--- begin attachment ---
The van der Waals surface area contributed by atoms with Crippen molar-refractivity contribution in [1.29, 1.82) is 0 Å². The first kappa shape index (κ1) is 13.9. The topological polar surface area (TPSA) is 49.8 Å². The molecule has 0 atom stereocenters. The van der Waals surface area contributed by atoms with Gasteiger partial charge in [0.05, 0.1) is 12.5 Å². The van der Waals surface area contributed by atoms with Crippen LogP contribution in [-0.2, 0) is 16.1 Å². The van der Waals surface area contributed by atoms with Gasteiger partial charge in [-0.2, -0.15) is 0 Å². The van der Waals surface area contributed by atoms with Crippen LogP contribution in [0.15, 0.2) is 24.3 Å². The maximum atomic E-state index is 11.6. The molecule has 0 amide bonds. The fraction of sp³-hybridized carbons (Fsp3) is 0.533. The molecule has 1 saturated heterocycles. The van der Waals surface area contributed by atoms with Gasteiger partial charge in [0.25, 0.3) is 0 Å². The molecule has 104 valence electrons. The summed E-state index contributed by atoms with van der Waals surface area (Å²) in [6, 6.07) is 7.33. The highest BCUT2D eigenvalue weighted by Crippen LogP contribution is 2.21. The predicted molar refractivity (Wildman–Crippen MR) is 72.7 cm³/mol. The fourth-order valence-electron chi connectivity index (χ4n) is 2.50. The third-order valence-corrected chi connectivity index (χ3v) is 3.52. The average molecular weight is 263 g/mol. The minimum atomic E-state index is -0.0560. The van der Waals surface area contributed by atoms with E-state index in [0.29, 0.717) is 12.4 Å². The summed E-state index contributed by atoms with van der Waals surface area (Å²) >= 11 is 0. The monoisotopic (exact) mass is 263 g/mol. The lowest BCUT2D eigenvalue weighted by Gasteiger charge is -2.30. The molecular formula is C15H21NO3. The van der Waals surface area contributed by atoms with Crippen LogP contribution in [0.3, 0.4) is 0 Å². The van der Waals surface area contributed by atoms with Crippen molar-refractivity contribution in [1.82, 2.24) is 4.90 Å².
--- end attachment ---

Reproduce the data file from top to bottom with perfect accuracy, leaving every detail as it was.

The van der Waals surface area contributed by atoms with Crippen molar-refractivity contribution in [1.29, 1.82) is 0 Å². The first kappa shape index (κ1) is 13.9. The topological polar surface area (TPSA) is 49.8 Å². The molecule has 0 atom stereocenters. The van der Waals surface area contributed by atoms with Gasteiger partial charge in [0.05, 0.1) is 12.5 Å². The van der Waals surface area contributed by atoms with Crippen LogP contribution in [-0.2, 0) is 16.1 Å². The van der Waals surface area contributed by atoms with Gasteiger partial charge in [-0.2, -0.15) is 0 Å². The van der Waals surface area contributed by atoms with Crippen LogP contribution in [0.15, 0.2) is 24.3 Å². The maximum atomic E-state index is 11.6. The molecule has 0 amide bonds. The fraction of sp³-hybridized carbons (Fsp3) is 0.533. The molecule has 1 saturated heterocycles. The van der Waals surface area contributed by atoms with Gasteiger partial charge in [0.25, 0.3) is 0 Å². The molecule has 104 valence electrons. The summed E-state index contributed by atoms with van der Waals surface area (Å²) in [6, 6.07) is 7.33. The highest BCUT2D eigenvalue weighted by Crippen LogP contribution is 2.21. The predicted molar refractivity (Wildman–Crippen MR) is 72.7 cm³/mol. The fourth-order valence-electron chi connectivity index (χ4n) is 2.50. The third-order valence-corrected chi connectivity index (χ3v) is 3.52. The average molecular weight is 263 g/mol. The minimum atomic E-state index is -0.0560. The van der Waals surface area contributed by atoms with E-state index in [0.29, 0.717) is 12.4 Å². The summed E-state index contributed by atoms with van der Waals surface area (Å²) >= 11 is 0. The monoisotopic (exact) mass is 263 g/mol. The lowest BCUT2D eigenvalue weighted by Gasteiger charge is -2.30. The molecular formula is C15H21NO3. The van der Waals surface area contributed by atoms with Crippen LogP contribution in [0.3, 0.4) is 0 Å². The van der Waals surface area contributed by atoms with Crippen molar-refractivity contribution in [1.82, 2.24) is 4.90 Å².